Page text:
‘Paul Keating’s address at the Australian War Memorial 2013: we are too wise to be cannon fodder again‘, Sydney Morning Herald, 11 November 2013
Speech (official text here) marking 2oth anniversary of Keating’s speech as Prime Minister at the interring of the Unknown Australian Soldier in 1993. The 2013 speech is notable for its references to generals feeding into the war ‘their heroic, young obedient populations’ and to World War I being ‘a war devoid of any virtue’. Keating stressed also the confidence and development of Australia before the war and denied that Australia at that time needed Gallipoli as a birth or maturing experience.
[H]ere we had set about constructing an image of ourselves, free of the racial hatreds and contempts which characterised European society. Though White Australia institutionalised a policy of bias to Caucasians, within Australia we were moving through the processes of our federation to new ideas of ourselves. Notions of equality and fairness – suffrage for women, a universal living wage, support in old age, a sense of inclusive patriotism.
And our sense of nation brought new resonances; Australian stories, poetry and ideas of our Australian-ness. We even developed a celebratory decorative style in our architecture and named that Federation. We had crystallised a good idea of ourselves and had begun to break free of the dismal legacy of Europe’s ethnic stigmatisation and social stratification.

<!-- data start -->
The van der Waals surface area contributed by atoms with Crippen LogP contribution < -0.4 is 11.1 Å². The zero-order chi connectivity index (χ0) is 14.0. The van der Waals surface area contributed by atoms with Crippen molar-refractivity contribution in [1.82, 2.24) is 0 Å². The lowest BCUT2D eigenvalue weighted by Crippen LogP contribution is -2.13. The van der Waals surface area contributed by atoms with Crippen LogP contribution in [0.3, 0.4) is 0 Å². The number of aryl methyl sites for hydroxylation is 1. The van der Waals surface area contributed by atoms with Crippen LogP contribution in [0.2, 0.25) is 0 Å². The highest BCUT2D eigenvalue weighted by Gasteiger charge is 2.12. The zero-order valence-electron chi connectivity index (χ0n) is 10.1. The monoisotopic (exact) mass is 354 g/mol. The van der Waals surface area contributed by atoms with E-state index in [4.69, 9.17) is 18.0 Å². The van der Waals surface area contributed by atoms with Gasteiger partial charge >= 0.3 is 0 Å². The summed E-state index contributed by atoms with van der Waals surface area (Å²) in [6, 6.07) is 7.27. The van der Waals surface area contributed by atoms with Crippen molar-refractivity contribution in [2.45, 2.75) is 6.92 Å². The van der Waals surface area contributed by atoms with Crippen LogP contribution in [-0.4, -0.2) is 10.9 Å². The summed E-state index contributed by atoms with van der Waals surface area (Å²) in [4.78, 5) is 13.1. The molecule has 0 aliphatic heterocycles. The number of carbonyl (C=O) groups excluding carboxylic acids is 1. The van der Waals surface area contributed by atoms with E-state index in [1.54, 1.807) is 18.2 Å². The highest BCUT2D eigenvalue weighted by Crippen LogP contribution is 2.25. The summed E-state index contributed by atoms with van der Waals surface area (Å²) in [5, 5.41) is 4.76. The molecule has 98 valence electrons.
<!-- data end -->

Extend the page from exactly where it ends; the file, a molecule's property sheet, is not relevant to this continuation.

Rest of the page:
By 1915 we had no need to reaffirm our European heritage at the price of being dragged to a European holocaust. We had escaped that mire, both sociologically and geographically. But out of loyalty to imperial Britain, we returned to Europe’s killing fields to decide the status of Germany, a question which should earlier have been settled by foresight and statecraft.
He went on to say that the battles of the war enabled Australia to show what we were made of, to ‘reinforce our own cultural notions of independence, mateship and ingenuity. Of resilience and courage in adversity.’ He concluded that young Australians today are too wise in the ways of the world to again become ‘cannon fodder’ for European wars.